According to the Internet Movie Database Brian De Palma (sometimes spelled "DePalma") has directed 37 movies and short films, going back to 1960. De Palma is a director whose work runs hot and cold for me. I love some of his work (Sisters, Carlito's Way, Wiseguys, parts of Scarface), hate some (Body Double, Carrie) or yawn my way through, like I did yesterday when I watched The Fury on DVD. I found myself fast forwarding way too often, because the story seems to drag in too many spots.
The screenplay was written by John Farris, based on his novel. The plot element of ESP in The Fury, and the ability to cause injury and death* via mind power is a very provocative theme, but hard to believe. Stephen King wrote Firestarter after The Fury, which repeated some of Farris' themes.
It's been 33 years since 1978 when The Fury was released, and the themes seem outdated. The occult, ESP, supernatural plots are still around, but seem old hat. The main thing I found interesting about The Fury is Kirk Douglas in a role as protective father, searching for his son, Robin, kidnapped by evil U.S. government black ops agents. Douglas is believable, even if the government as enemy is a cliché that has been played to death.
I also enjoyed John Cassavetes' performance. Some of the actors in The Fury are now deceased (Carrie Snodgress, Cassavetes), and some are now very old (Douglas and Charles Durning).
I won't go into the plot. Many reviews of the movie on IMdB complain of it being "boring," "long," "talky," and it is those things in spots. There is at least one WTF moment in the film, when one scene follows another and contradicts the preceding scene. Toward the end Kirk Douglas goes into a house where his son, Robin, played by Stevens, has been held in a sort of "honey trap," seduced by an older woman in order to keep him complacent. Robin catches on and kills the seductress, making a bloody mess of the room.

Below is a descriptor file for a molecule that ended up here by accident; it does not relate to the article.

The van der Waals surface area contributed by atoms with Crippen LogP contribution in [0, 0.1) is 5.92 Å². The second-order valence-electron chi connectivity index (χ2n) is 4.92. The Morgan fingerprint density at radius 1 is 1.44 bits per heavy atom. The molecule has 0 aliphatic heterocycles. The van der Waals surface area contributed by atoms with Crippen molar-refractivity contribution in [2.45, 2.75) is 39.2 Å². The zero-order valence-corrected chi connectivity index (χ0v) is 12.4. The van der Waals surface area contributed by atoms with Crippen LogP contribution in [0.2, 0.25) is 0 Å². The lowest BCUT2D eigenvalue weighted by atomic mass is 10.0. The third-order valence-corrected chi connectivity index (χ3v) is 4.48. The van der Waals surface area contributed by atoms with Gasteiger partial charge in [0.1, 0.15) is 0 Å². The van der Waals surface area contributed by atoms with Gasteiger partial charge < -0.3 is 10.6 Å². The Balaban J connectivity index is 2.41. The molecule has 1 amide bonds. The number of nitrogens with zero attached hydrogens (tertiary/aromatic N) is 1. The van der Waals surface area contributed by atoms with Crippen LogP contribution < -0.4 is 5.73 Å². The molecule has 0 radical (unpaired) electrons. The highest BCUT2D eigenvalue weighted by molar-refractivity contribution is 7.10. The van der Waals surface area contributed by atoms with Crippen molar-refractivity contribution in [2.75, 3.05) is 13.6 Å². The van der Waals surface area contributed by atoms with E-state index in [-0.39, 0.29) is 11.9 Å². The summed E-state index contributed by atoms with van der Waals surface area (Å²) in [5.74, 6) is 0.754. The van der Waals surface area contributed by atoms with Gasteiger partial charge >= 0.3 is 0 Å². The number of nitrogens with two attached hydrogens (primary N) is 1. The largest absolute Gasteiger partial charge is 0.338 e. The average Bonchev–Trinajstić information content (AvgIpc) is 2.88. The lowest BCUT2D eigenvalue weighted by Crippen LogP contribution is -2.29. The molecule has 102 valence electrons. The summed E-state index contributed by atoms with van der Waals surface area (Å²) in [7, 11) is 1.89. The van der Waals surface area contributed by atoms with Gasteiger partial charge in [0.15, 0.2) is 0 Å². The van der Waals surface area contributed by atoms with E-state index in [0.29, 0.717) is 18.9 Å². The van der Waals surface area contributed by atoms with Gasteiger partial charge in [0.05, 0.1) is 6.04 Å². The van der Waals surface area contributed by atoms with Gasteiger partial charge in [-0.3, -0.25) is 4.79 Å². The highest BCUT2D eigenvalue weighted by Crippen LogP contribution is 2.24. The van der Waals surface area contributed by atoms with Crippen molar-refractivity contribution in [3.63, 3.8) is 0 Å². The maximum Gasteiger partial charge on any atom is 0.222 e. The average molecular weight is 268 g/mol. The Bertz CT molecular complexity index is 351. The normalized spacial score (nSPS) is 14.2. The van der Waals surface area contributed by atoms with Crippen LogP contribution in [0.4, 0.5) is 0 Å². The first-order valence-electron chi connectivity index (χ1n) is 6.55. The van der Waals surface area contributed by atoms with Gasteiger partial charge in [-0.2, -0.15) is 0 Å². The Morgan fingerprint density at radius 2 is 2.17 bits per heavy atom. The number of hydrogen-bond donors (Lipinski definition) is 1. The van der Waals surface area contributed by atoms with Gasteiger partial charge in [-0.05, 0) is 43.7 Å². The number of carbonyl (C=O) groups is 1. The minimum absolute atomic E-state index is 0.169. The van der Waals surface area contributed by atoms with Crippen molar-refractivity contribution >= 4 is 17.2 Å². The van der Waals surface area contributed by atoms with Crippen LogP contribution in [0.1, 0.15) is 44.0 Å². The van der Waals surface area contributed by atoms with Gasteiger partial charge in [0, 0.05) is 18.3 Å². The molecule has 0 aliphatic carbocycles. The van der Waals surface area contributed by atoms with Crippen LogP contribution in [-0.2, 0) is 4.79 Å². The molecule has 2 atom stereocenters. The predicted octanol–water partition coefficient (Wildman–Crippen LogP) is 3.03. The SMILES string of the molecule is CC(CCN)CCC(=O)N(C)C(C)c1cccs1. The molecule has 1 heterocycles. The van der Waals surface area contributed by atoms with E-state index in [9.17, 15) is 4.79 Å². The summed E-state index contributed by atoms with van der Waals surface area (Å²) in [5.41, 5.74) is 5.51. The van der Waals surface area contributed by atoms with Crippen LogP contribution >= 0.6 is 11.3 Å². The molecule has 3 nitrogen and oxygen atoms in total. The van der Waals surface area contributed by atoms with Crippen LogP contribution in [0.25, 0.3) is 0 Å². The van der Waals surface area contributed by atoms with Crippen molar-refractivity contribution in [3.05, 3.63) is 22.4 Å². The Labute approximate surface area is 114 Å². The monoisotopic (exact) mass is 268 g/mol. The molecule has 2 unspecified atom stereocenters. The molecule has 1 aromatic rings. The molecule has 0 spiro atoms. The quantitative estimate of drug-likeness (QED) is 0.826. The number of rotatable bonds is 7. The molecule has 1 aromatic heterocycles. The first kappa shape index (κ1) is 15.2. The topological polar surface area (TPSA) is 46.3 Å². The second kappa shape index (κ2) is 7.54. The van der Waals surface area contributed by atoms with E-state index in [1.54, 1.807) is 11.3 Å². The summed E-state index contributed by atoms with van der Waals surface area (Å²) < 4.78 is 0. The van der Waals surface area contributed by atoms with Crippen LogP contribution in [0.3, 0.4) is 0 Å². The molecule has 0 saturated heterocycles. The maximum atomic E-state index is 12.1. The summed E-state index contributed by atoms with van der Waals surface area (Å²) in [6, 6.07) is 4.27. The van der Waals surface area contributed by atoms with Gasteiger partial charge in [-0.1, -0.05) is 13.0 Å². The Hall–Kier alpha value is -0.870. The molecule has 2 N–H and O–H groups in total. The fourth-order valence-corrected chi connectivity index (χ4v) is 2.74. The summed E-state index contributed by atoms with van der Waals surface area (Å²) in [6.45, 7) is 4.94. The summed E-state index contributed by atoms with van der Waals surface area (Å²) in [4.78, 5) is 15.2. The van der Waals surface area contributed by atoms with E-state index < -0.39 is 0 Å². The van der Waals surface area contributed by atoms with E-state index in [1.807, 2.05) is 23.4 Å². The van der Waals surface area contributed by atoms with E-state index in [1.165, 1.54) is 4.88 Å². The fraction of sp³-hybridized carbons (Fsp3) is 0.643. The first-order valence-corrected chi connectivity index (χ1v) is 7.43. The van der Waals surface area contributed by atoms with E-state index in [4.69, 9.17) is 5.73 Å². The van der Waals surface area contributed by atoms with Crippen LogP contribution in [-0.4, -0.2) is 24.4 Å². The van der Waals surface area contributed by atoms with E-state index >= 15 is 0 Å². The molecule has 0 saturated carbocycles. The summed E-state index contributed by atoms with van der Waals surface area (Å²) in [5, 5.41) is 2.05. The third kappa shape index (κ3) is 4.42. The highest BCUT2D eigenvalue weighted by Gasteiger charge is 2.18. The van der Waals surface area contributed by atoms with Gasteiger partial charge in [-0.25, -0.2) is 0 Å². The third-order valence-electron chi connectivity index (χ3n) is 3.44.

When Kirk Douglas, as his dad, enters the darkened room with a flashlight, Robin is shown levitating near the ceiling.
However, in the very next scene his dad is holding his arm lest he fall to his death off a roof. If he can levitate why did he fall to his death?
In the final scene Irving, as Gillian, uses her mind to blind and then blow up the evil Childress, played by Cassavetes.
Obviously they used a dummy, designed by Rick Baker. They blew it to pieces, but included 13 (and yes, I counted) clips of the dummy blowing up, shot from every conceivable angle. It was done, probably less for impact on the audience who wanted some good gore, but probably also because this was an expensive effect, and having many cameras cover it was a hedge against one camera failing while the one-time effect was filmed. It was, in the literal sense of the word, overkill. The goriest part is Childress's head blowing off his body, which, because I know you like this sort of thing, I've got on screen capture.
*This reminds me of the question on the psychology test: "If you could kill someone with the power of your mind and no one would know, would you do it?" According to what I read on this, most people answer "yes," which means more people would kill if they didn't fear punishment.